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A lively natural habitat includes birds

Feathered friends need food help in winter

A pair of lesser goldfinches dine at a mixed-seed feeder. Birds need more energy in winter to survive the cold.

A pair of lesser goldfinches dine at a mixed-seed feeder. Birds need more energy in winter to survive the cold. Kathy Morrison

Gardening is turning me into a birdwatcher.

In the 10 days since I hung my new bird feeder in the backyard, I’ve identified an oak titmouse or two, several dark-eyed juncos, some lesser goldfinches, the punk-looking white-crowned sparrow, one gold-crowned sparrow and some house finches, looking so festive with their reddish feathers.

These have joined the neighborhood regulars: the scrub jays, mourning doves, Bewick’s wrens and hummingbirds that frequent our trees and shrubs. I also have heard the northern mockingbird pretty often, but haven’t had a visual identification.

I’m thrilled to see all these little birds enjoying their seeds and exhibiting bits of personality, too.The juncos are the earliest risers, hopping around on the ground and in containers of the potted roses. Then finches and sparrows arrive at the feeder in bunches, the goldfinches shoving each other out of the way to get to the mixed seed selection. The small cherry tree nearby has become the birds’ waiting area, so I hung a bell-shaped seed cake there to augment the offerings – though it might not survive long against the neighborhood squirrels. (The feeder is on a hook the squirrels can’t reach.)

Winter can be a tough time for resident birds, since insects are dormant and many plants are, too. They also need more energy to stay warm. I’ve been working to make the garden more friendly to all natives – insects and other pollinators as well as birds: planting more natives, eliminating the back lawn, keeping some of the ground bare, letting leaves lie where they fall, and avoiding use of pesticides and herbicides. (A gentleman who came to repair the back fence called my garden “a mess,” but what does he know? It’s living and lively.) And now the bird feeder is open for winter business.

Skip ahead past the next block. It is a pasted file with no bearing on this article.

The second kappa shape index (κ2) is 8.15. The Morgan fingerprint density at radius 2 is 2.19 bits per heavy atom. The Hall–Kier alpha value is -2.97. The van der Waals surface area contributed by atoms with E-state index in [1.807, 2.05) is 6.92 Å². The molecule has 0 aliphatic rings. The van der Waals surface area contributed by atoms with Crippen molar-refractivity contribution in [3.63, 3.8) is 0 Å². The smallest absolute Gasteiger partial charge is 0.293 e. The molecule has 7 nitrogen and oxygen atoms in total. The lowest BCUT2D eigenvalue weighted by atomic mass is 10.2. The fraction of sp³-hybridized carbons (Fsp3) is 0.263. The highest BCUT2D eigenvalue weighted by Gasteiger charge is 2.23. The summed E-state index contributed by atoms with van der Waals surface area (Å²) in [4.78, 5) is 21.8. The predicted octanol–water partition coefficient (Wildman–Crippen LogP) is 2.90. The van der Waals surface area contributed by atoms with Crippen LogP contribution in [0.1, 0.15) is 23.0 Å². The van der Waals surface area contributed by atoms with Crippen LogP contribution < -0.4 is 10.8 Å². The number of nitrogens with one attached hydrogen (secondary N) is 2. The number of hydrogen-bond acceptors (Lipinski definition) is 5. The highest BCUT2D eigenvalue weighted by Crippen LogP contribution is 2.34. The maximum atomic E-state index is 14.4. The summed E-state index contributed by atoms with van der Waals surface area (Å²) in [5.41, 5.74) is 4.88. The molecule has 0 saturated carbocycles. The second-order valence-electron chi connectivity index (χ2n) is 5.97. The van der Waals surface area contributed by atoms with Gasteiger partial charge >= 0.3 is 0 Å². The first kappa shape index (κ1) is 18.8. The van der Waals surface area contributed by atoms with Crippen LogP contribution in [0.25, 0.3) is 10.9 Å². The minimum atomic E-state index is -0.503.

These sustainability practices, I discovered to my delight, are not only great for the natural environment, they also make my yard eligible to become a Certified Wildlife Habitat. I have a little more work to do but am looking forward to the day I can display the sign from the National Wildlife Federation. That will be a gift for all of us.

By the way, the Audubon Society has this list of ways to make your home more bird-friendly.

And if you’d like help identifying birds in your yard, I can recommend the Sacramento Audubon Society’s online list of Sacramento area birds as well as the Cornell Lab of Ornithology’s Merlin app. Merlin allows you to record on your phone the call or song of a bird you can’t see – which is how I got the northern mockingbird identified. I’m still a beginner in this area, but it is great fun.

P.S. Mark your calendar for the Great Backyard Bird Count, coming up Feb. 17-20, 2023.

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Garden Checklist for week of July 7

Take care of garden chores early in the morning, concentrating on watering. We’re still in survival mode until this heat wave breaks.

* Keep your vegetable garden watered, mulched and weeded. Water before 8 a.m. to conserve moisture.

* Prevent sunburn; provide temporary shade for tomatoes, peppers, eggplant, melons, squash and other crops with “sensitive” skin.

* Hold off on feeding plants until temperatures cool back down to “normal” range. That means daytime highs in the low to mid 90s.

* Don’t let tomatoes wilt or dry out completely. Give tomatoes a deep watering two to three times a week. Harvest vegetables promptly to encourage plants to produce more.

* Squash especially tends to grow rapidly in hot weather. Keep an eye on zucchini.

* Some weeds thrive in hot weather. Whack them before they go to seed.

* Pinch back chrysanthemums for bushy plants and more flowers in September.

* Harvest tomatoes, squash, peppers and eggplant. Prompt picking will help keep plants producing.

* Remove spent flowers from roses, daylilies and other bloomers as they finish flowering.

* Pinch off blooms from basil so the plant will grow more leaves.

* Cut back lavender after flowering to promote a second bloom.

* One good thing about hot days: Most lawns stop growing when temperatures top 95 degrees. Keep mower blades set on high.

* Once the weather cools down a little, it’s not too late to add a splash of color. Plant petunias, snapdragons, zinnias and marigolds.

* After the heat wave, plant corn, pumpkins, radishes, winter squash and sunflowers. Make sure the seeds stay hydrated.

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